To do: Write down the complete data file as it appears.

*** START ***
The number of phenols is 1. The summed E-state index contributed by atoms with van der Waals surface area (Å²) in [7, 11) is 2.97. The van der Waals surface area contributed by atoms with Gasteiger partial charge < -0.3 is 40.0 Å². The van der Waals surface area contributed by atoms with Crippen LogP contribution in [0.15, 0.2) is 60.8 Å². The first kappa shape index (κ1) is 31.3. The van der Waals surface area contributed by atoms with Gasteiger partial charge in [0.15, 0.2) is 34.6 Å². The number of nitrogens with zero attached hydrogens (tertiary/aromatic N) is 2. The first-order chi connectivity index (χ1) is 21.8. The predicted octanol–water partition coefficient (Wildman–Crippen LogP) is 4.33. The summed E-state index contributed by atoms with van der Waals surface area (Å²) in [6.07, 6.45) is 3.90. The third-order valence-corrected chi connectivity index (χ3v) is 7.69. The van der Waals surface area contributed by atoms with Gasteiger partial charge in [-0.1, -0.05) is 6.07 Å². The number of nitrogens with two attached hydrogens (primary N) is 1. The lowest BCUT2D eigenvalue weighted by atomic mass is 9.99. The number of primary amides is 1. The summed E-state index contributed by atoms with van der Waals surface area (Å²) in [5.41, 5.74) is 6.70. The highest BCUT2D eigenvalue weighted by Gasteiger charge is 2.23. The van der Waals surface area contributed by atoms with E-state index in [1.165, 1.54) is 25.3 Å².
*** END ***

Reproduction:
The number of phenols is 1. The summed E-state index contributed by atoms with van der Waals surface area (Å²) in [7, 11) is 2.97. The van der Waals surface area contributed by atoms with Gasteiger partial charge < -0.3 is 40.0 Å². The van der Waals surface area contributed by atoms with Crippen LogP contribution in [0.15, 0.2) is 60.8 Å². The first kappa shape index (κ1) is 31.3. The van der Waals surface area contributed by atoms with Gasteiger partial charge in [0.15, 0.2) is 34.6 Å². The number of nitrogens with zero attached hydrogens (tertiary/aromatic N) is 2. The first-order chi connectivity index (χ1) is 21.8. The predicted octanol–water partition coefficient (Wildman–Crippen LogP) is 4.33. The summed E-state index contributed by atoms with van der Waals surface area (Å²) in [6.07, 6.45) is 3.90. The third-order valence-corrected chi connectivity index (χ3v) is 7.69. The van der Waals surface area contributed by atoms with Gasteiger partial charge in [-0.1, -0.05) is 6.07 Å². The number of nitrogens with two attached hydrogens (primary N) is 1. The lowest BCUT2D eigenvalue weighted by atomic mass is 9.99. The number of primary amides is 1. The summed E-state index contributed by atoms with van der Waals surface area (Å²) in [5.41, 5.74) is 6.70. The highest BCUT2D eigenvalue weighted by Gasteiger charge is 2.23. The van der Waals surface area contributed by atoms with E-state index in [1.165, 1.54) is 25.3 Å².